Mithra: I had never heard of Peacekeeper before your story. Who was he supposed to be?

Wright: Interesting that you assume he actually was part of some back story. He wasn't. I created him. He was meant to represent those heroes who didn't come out on top every time, those who didn't make a difference despite their best efforts. I also wanted to show that it isn't just the dregs of society who wind up down below. Some model citizens choose that lifestyle. I find flawed characters to be the most interesting, and I would have liked to have used him more, but I got carried away with all of the other GUEST STARS I used. I certainly could have left the Demolisher and Blackwulf out of the story. Walter Jenkins definitely could have used more fleshing out as well. One of the things that has always plagued me is that I have too many ideas at a time. Since Daredevil was always a book I longed to write on a permanent basis, I tried to shove more of my ideas into that story than I should have. Still, I'd say that story line is one of my better efforts, despite its flaws. Peacekeeper's another character I'd like to go back and play with some more.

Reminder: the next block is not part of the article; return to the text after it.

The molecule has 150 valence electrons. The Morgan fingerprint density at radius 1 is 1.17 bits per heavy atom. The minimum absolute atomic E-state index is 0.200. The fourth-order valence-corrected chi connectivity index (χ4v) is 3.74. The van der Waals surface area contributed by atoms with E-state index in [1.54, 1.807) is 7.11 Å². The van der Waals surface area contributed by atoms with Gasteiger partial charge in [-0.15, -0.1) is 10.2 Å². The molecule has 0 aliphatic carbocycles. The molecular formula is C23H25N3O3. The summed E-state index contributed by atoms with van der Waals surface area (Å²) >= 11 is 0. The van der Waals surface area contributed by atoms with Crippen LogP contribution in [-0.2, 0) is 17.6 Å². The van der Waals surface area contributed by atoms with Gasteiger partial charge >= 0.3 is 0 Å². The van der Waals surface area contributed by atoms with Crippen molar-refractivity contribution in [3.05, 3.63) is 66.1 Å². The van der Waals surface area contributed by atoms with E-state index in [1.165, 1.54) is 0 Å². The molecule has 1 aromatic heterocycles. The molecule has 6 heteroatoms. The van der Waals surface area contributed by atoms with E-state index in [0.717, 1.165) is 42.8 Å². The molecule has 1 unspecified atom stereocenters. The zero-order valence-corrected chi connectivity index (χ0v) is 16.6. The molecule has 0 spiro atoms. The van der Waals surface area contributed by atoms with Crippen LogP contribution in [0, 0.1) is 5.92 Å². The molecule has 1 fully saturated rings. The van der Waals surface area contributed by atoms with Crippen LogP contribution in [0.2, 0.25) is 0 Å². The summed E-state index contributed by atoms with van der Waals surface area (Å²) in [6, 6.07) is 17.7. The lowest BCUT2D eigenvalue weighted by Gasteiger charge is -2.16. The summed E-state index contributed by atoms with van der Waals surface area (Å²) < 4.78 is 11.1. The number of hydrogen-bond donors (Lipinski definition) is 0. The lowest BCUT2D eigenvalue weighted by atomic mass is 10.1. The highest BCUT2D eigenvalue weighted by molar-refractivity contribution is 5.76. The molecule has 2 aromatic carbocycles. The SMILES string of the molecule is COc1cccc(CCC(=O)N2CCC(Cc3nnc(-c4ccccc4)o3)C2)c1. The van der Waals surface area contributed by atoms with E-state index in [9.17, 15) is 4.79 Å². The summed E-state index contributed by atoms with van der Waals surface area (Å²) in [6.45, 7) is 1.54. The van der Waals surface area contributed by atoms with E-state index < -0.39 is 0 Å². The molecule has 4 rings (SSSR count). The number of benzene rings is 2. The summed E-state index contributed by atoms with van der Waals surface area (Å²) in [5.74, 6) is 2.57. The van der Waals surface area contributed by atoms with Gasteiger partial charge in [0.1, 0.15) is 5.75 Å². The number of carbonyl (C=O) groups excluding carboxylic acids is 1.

Mithra: One thing that bothered me about this arc was the dark colouring of the art. How do you feel about the art that went with your story?